Are today's kids too busy?



Adults might think that kids' lives are carefree and full of free time; however, a recent KidsHealth? KidsPoll shows that kids have quite a different opinion. Of the 882 kids ages 9 to 13 who were polled, 41% report feeling stressed most of the time or always because they have too much to do. KidsPoll found that even though responses differed when the kids were asked how they spend their time outside school (doing homework, structured activities, watching TV, etc.), most agreed on one thing: 77% wish they had more free time.

So who's responsible for the busy schedules kids keep? Is it parents? Kids?

Both? When kids were asked who chooses their non-school activities, the majority (62%) reported that they choose most of their activities, and 29% said that they and their parents choose together. The KidsPoll results suggest that parents need to help kids decide how to spend their free time to make sure kids have plenty of unstructured time to unwind.

"Don't be afraid to give kids exactly what they're asking for - more free time," says D'Arcy Lyness, PhD, practicing psychologist and behavioral health editor for KidsHealth.org. "Unstructured free time helps kids learn to entertain themselves, fosters creativity, and helps them discover the things they enjoy doing. Whether it is time spent socializing with peers, reading a book, playing a game, or daydreaming, downtime helps kids recharge their batteries and de-stress."

How can parents tell if their child is too busy? The telltale signs are easy to spot:

? Does your child have to leave homework unfinished or complete it late at night because there's not enough time in the day?

? Is your child often rushing through meals to go somewhere?

? Are you feeling stressed about getting your child from activity to activity?

? Does your child complain about having to go to practice, games, or lessons?

? Is your child getting to bed on time?

? Is your child's overall mood starting to suffer because of a busy schedule?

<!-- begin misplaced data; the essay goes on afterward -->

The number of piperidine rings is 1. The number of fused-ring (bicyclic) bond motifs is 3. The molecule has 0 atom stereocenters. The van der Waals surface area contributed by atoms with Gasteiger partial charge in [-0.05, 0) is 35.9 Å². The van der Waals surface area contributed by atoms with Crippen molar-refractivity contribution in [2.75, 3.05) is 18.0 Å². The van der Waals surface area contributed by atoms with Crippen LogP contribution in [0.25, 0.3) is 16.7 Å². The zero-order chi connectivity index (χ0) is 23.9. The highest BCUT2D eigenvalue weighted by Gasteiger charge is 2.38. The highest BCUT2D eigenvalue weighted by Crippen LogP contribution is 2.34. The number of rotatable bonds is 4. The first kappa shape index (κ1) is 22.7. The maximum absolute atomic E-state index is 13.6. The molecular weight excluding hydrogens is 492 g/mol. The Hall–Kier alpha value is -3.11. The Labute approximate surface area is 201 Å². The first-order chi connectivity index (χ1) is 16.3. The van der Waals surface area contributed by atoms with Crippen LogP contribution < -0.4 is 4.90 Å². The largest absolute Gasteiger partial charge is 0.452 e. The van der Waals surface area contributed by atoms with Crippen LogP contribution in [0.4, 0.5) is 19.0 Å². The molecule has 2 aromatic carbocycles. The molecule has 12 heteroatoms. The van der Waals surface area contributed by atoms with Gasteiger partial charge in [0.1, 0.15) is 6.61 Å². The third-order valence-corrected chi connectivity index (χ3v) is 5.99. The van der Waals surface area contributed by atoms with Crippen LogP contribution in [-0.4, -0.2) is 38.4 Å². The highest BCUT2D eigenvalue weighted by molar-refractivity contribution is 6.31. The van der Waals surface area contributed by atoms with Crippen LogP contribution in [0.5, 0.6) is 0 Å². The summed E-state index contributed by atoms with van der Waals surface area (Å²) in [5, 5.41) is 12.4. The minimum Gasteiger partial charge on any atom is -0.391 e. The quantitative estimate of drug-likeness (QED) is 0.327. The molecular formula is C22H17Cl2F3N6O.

What can parents do? If you think your child is overscheduled, it may be time to make some changes. KidsHealth.org, the most-visited resource for children's health information, shares tips for parents:

? Set priorities:Help kids learn to make choices about the activities they're involved in. There are lots of interesting activities to choose from, but it's not possible to do it all. Parents can help kids learn how to pick and choose, how to say no to some things, and how to budget time and energy.

? Check in on homework: Homework can start to slip when kids are too busy. Take time to make sure your child has the skills to organize, focus, and get the job done. Checking in also lets kids know that parents are interested and can help if needed.

? Schedule downtime: It's important to make sure your child has unstructured free time on school nights and weekends to regroup, relax, and slow down the pace. Leave a little cushion of time between commitments so that you can help your child set a pace that's not so busy.

? Be a role model: Watch your own pace. If you're overbooked and always running between your own activities, you may be teaching your child the same. Find ways to work downtime into your schedule - and include your child. Play a board game together, go for a walk after dinner, or read a story.

Other KidsPoll Findings:

The majority of kids (82%) reported that on most schooldays, they spend 1 hour or less on homework, compared with 42% of kids who spend 3 or more hours playing video games, watching TV, or using the computer for fun.

Kids who reported that they spend 3 or more hours each day watching TV, playing video games, or using the computer for fun were nearly three times more likely to want more free time than those who spend less than 1 hour.

For more information about KidsHealth, please visit www.kidshealth.org/.